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President Obama. (White House File Photo)
President Obama. (White House File Photo)

The Obama administration is continuing its crusade against “misused” non-compete agreements.

The White House issued a call to action Tuesday, asking state legislatures to consider reforms “to reduce the prevalence of non-compete agreements that are hurting workers and regional economies.”

The White House is asking state lawmakers to consider one or more of the following recommendations from today’s statement:

1. Ban non-compete clauses for categories of workers, such as workers under a certain wage threshold; workers in certain occupations that promote public health and safety; workers who are unlikely to possess trade secrets; or those who may suffer undue adverse impacts from non-competes, such as workers laid off or terminated without cause.

2. Improve transparency and fairness of non-compete agreements by, for example, disallowing non-competes unless they are proposed before a job offer or significant promotion has been accepted (because an applicant who has accepted an offer and declined other positions may have less bargaining power); providing consideration over and above continued employment for workers who sign non-compete agreements; or encouraging employers to better inform workers about the law in their state and the existence of non-competes in contracts and how they work.

3. Incentivize employers to write enforceable contracts, and encourage the elimination of unenforceable provisions by, for example, promoting the use of the “red pencil doctrine,” which renders contracts with unenforceable provisions void in their entirety.

Tuesday’s announcement is part of the administration’s ongoing effort to curb non-compete agreements in the U.S. In May, The White House and Treasury conducted reports to study the issue and found that only 24 percent of workers and fewer than half the workers with non-competes say they know trade secrets.

Chris Devore. (GeekWire File Photo.)
Chris Devore. (GeekWire File Photo.)

The report also revealed 15 percent of workers without a four-year college degree and 14 percent of workers earning less than $40,000 per year have non-competes. The prevalence of non-competes among lower-skilled employees shoots holes in the claim that the agreements are intended to protect trade secrets, the Obama administration says.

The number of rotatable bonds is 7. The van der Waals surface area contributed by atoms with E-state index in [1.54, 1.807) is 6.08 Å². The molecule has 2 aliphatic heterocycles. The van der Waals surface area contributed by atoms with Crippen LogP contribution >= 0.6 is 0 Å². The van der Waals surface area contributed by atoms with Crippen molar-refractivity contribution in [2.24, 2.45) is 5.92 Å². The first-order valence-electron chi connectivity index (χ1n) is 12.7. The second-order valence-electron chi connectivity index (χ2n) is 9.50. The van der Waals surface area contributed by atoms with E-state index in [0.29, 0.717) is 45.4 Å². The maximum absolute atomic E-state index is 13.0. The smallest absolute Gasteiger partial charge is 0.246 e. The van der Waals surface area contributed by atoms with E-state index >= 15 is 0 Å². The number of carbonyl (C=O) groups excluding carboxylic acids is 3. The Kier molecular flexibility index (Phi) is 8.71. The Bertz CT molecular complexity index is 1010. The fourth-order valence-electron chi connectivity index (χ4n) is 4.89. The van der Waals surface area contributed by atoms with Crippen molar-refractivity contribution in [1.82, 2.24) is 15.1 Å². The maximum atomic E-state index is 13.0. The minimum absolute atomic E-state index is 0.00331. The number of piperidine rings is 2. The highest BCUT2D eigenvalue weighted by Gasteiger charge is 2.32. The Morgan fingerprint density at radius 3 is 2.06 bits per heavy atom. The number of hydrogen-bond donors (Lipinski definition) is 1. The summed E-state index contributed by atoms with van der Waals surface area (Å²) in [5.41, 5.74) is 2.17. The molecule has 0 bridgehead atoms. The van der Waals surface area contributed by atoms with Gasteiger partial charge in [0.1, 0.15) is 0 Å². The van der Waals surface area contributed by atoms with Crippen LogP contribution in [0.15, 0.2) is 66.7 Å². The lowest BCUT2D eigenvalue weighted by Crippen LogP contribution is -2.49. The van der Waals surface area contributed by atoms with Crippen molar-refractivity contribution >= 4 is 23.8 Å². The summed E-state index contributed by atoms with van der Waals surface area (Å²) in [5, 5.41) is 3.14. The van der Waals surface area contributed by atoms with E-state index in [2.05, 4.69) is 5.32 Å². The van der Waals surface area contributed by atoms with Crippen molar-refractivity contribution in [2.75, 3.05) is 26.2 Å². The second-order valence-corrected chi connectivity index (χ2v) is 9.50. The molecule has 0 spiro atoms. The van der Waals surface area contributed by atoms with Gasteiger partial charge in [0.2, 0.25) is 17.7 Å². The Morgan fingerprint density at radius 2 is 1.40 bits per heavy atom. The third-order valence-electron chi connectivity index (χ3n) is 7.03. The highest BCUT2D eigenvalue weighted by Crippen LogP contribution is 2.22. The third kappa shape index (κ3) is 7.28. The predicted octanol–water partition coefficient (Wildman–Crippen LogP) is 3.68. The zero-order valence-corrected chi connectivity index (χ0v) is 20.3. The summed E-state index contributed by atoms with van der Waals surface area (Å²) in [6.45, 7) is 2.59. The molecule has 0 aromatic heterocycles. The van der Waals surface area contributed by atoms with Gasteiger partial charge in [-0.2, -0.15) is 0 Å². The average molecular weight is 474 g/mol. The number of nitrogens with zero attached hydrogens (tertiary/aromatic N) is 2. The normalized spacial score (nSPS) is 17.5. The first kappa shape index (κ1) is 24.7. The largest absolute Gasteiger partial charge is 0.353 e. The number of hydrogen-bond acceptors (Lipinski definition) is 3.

“While the current comments address only the problem of low-wage/low-skill workers, they call attention to the unfair and anti-labor nature of non-competes generally, making it harder for their defenders to dismiss the growing storm of criticism over these agreements,” said Seattle investor and former Techstars director Chris DeVore.

DeVore got into a heated debate with WTIA CEO Michael Schutzler over non-competes in February, illustrating just how contentious the issue is in the tech world.

“I’ve surveyed more than 100 companies on this topic since DeVore started making noise about it this summer,” said Schutzler at the time. “Most of the companies are small, some larger, and yes I’ve heard out Microsoft and Amazon as well,” he said. “There is nearly perfect alignment on the need to protect IP with non-competes and WA state has reasonable and rational rules.”

The dispute was related to a stalled bill that would have banned non-competes in Washington state. The bill will be considered again in 2017.

“Non-competes can and do serve the valid purpose of protecting companies’ proprietary information and trade secrets,” said attorney Frank Paganelli, who serves as chair of Lane Powell’s Startups and Emerging Companies Practice Group. “That said, over the years their use has become nearly ubiquitous, their reach overbroad, and the benefits offset by the resulting limitations on free entrepreneurship.”

Courts tend to limit the enforceability when legal action is taken over non-compete agreements, a trend Paganelli says makes sense. To accompany today’s best practices announcement, the White House issued a state-by-state report detailing the enforceability of non-competes and providing other relevant information for workers.

“Though each state faces different circumstances, we believe that employers have more targeted means to protect their interests, that non-compete agreements should be the exception rather than the rule, and that there is gross overuse of non-compete clauses today,” the White House said Tuesday.

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